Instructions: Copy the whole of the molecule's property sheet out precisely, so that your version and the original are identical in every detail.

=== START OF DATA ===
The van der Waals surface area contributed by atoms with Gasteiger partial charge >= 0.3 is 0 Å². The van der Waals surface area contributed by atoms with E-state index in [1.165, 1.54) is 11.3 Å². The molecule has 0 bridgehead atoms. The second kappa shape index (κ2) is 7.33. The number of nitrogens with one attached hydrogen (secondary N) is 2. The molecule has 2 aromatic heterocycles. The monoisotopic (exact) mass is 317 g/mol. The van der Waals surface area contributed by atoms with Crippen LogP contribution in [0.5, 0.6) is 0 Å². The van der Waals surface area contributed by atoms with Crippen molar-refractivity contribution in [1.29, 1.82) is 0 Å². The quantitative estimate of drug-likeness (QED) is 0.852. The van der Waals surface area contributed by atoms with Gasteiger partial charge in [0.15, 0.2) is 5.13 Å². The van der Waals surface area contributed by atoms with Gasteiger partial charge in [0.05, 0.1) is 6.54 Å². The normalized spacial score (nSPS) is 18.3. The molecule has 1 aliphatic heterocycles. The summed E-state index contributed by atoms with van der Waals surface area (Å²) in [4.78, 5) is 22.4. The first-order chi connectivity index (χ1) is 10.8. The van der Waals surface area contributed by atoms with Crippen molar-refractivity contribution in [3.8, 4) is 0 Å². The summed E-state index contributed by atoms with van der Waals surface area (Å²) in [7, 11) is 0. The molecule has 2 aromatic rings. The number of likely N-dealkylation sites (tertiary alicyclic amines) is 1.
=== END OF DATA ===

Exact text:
The van der Waals surface area contributed by atoms with Gasteiger partial charge >= 0.3 is 0 Å². The van der Waals surface area contributed by atoms with E-state index in [1.165, 1.54) is 11.3 Å². The molecule has 0 bridgehead atoms. The second kappa shape index (κ2) is 7.33. The number of nitrogens with one attached hydrogen (secondary N) is 2. The molecule has 2 aromatic heterocycles. The monoisotopic (exact) mass is 317 g/mol. The van der Waals surface area contributed by atoms with Crippen LogP contribution in [0.5, 0.6) is 0 Å². The van der Waals surface area contributed by atoms with Crippen molar-refractivity contribution in [1.29, 1.82) is 0 Å². The quantitative estimate of drug-likeness (QED) is 0.852. The van der Waals surface area contributed by atoms with Gasteiger partial charge in [0.15, 0.2) is 5.13 Å². The van der Waals surface area contributed by atoms with Gasteiger partial charge in [0.05, 0.1) is 6.54 Å². The normalized spacial score (nSPS) is 18.3. The molecule has 1 aliphatic heterocycles. The summed E-state index contributed by atoms with van der Waals surface area (Å²) in [4.78, 5) is 22.4. The first-order chi connectivity index (χ1) is 10.8. The van der Waals surface area contributed by atoms with Crippen molar-refractivity contribution in [3.8, 4) is 0 Å². The summed E-state index contributed by atoms with van der Waals surface area (Å²) in [7, 11) is 0. The molecule has 2 aromatic rings. The number of likely N-dealkylation sites (tertiary alicyclic amines) is 1.